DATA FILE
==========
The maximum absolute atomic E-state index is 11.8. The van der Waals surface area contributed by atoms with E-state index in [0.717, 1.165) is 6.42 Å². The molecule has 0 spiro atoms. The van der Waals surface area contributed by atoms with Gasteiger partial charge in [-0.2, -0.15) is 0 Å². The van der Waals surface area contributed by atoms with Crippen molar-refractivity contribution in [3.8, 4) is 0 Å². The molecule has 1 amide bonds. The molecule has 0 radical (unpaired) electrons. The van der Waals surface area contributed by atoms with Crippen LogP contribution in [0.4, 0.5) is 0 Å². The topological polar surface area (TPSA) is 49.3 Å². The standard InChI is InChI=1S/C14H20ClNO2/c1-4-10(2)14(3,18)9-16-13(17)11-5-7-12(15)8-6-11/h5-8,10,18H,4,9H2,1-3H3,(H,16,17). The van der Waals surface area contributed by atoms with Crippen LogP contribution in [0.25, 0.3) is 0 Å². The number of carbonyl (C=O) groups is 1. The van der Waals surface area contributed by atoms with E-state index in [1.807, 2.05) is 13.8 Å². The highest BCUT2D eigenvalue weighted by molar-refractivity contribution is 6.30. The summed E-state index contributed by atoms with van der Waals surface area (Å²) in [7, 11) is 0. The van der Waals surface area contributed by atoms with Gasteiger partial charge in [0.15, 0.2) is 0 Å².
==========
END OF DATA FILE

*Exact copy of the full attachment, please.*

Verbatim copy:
The maximum absolute atomic E-state index is 11.8. The van der Waals surface area contributed by atoms with E-state index in [0.717, 1.165) is 6.42 Å². The molecule has 0 spiro atoms. The van der Waals surface area contributed by atoms with Gasteiger partial charge in [-0.2, -0.15) is 0 Å². The van der Waals surface area contributed by atoms with Crippen molar-refractivity contribution in [3.8, 4) is 0 Å². The molecule has 1 amide bonds. The molecule has 0 radical (unpaired) electrons. The van der Waals surface area contributed by atoms with Crippen LogP contribution in [0.4, 0.5) is 0 Å². The topological polar surface area (TPSA) is 49.3 Å². The standard InChI is InChI=1S/C14H20ClNO2/c1-4-10(2)14(3,18)9-16-13(17)11-5-7-12(15)8-6-11/h5-8,10,18H,4,9H2,1-3H3,(H,16,17). The van der Waals surface area contributed by atoms with Crippen LogP contribution in [0.25, 0.3) is 0 Å². The number of carbonyl (C=O) groups is 1. The van der Waals surface area contributed by atoms with E-state index in [1.807, 2.05) is 13.8 Å². The highest BCUT2D eigenvalue weighted by molar-refractivity contribution is 6.30. The summed E-state index contributed by atoms with van der Waals surface area (Å²) in [7, 11) is 0. The van der Waals surface area contributed by atoms with Gasteiger partial charge in [0.15, 0.2) is 0 Å².